13 Freaky Facts About Disney's Tower of Terror Ride
On October 31, 1939, five people met their fates when lightning struck the elevator shaft of the Hollywood Tower Hotel.
At least, that's what Disney would have you believe. The Twilight Zone Tower of Terror, a drop ride at four Disney theme parks, takes guests on a terrifying trip through time to discover what happened to those unsuspecting passengers in 1939. It has since become a cult hit, even making famous guests like Mariah Carey scream for more. Here are 13 facts about Disney's Tower of Terror.
1. IT COULD HAVE BEEN BASED ON THE WORKS OF STEPHEN KING.
After Disney’s movie-themed MGM Studios opened in 1989, Imagineers made plans to add an attraction that would appeal to fans of horror movies. They kicked around a variety of ideas, including a ride based around Stephen King’s many terrifying tales. Also considered was a faux ghost tour featuring Vincent Price, an amusingly horrifying ride hosted by Mel Brooks, or an actual hotel inside of the park that would have had a haunted theme.
2. CREATING THE RIDE INVOLVED A LOT OF TWILIGHT ZONE RESEARCH.
Known for their immersive research, Disney Imagineers watched 156 episodes of The Twilight Zone in order to perfect the ride's aesthetic and tone. Fans of the Rod Serling classic have picked up on the many references to classic episodes, including an appearance from the infamous Talky Tina doll.
3. THERE ARE ALSO SUBTLE DISNEY REFERENCES.
In addition to the many nods to The Twilight Zone, there are plenty of sly references to Disney as well. For starters, there’s sheet music in the library titled “What! No Mickey Mouse?” and a Photoplay magazine featuring a four-page spread of Walt Disney-designed caricatures in the lobby.
4. THERE WAS ONCE A SECRET MESSAGE IN ONE OF THE NOTICE BOARDS.
The spirits at the Hollywood Studios Tower of Terror sometimes try to help guests avoid their fates. Inquisitive guests who peer inside an old notice board in the lobby may find that the fallen letters accumulated at the bottom spell out a warning: “EVIL TOWER UR DOOMED.” The warning has come and gone over the years.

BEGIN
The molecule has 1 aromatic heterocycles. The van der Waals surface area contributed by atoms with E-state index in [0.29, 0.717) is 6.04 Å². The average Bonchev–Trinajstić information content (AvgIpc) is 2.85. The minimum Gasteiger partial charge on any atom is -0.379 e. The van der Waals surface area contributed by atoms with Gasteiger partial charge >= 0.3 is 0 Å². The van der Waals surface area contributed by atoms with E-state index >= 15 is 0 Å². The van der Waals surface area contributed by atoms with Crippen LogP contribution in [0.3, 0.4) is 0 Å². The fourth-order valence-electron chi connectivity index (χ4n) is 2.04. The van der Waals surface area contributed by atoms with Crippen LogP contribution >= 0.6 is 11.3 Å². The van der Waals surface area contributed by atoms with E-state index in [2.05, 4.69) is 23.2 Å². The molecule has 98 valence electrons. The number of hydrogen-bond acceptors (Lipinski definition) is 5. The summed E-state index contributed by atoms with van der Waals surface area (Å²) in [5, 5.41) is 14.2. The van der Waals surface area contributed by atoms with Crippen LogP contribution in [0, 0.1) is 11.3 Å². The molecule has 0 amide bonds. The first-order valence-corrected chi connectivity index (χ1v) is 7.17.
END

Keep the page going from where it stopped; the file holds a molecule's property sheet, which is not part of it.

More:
5. GREMLINS DIRECTOR JOE DANTE DIRECTED THE PRE-RIDE VIDEO.
Before guests board the ride, they’re taken into a dusty old library, where Rod Serling tells the tale of the tragedy that changed the hotel on October 31, 1939. That’s really Rod Serling, by the way; Imagineers were able to take clips from The Twilight Zone episode “It’s a Good Life” that matched up with the story they wanted to tell. That pre-ride video was directed by Joe Dante, who also directed Gremlins.
6. ROD SERLING'S WIFE CHOSE THE VOICEOVER ARTIST.
Though it’s Rod Serling’s image in the video, it’s not all his voice. Voice impersonator Mark Silverman’s ability to match Serling’s famous cadence was so impressive that he was chosen for the job by Rod’s widow, Carol Serling.
7. GUESTS DON’T ACTUALLY DROP.
Tower of Terror guests may feel like they're free-falling, but they're not—they’re being pulled. Ride technology pulls the elevator car down faster than gravity, which is what results in that amazing butts-off-the-seat levitation effect. (Don’t forego the seat belts on this one, kids.)
8. THE DROPS ARE RANDOMIZED.
Guests can't prepare themselves for the exact level of terror they'll experience on the ride. In 2002, Disney upgraded the Tower of Terror with computer-randomized drop sequences for each individual experience, so riders don't know how many times they'll drop or from what heights.
9. THE EXTERIOR WAS DESIGNED TO BLEND IN WITH MOROCCO.
The Florida ride is the second-tallest attraction at the resort, second only to the Expedition Everest roller coaster and the Animal Kingdom. In fact, it's so tall that the upper half of it is visible from Epcot—it can be seen just behind the Morocco pavilion. Because Disney is so invested in making guest experiences completely immersive, they designed the exterior of the fake hotel to blend right into the Morocco skyline. Check it out:
10. OTIS ELEVATORS WAS INVOLVED IN THE RIDE'S CREATION.
Disney called in the elevator experts to help create the attraction. Otis Elevators has been outfitting buildings across the world since 1853—and with a price tag of $8 million, the Tower of Terror is the company's most expensive sale ever.
11. PART OF THE RIDE IS A SELF-DRIVING CAR.
If you’ve been on the Florida version of the ride, you probably recall a moment where the elevator car seems to leave the shaft to take you through a very Twilight Zone-esque "Fifth Dimension." That’s because it does! The car is actually an AGV, or an autonomous-guided vehicle, that moves without tracks or rails.
If you don’t mind ruining some of the mystery, you can see exactly how it works on this clip from Modern Marvels:
12. THE VERSION AT DISNEY’S CALIFORNIA ADVENTURE IS GETTING RE-THEMED.
The California Adventure version of the Tower of Terror opened on May 5, 2004, 10 years after the Orlando version made its debut. Unless fan petitions manage to get through to the powers that be, the elevator doors at the California Adventure Tower of Terror will close for the last time on January 2, 2017, to make way for a Guardians of the Galaxy makeover.
13. THERE MAY BE A MOVIE ON THE WAY.
The Tower of Terror first received a movie treatment in 1997, with a made-for-TV film starring Steve Guttenberg and Kirsten Dunst.
But there may be a big-budget revamp in the works as well. Big Fish screenwriter John August turned in a treatment last year, with direction from producer Jim Whitaker. Stay tuned!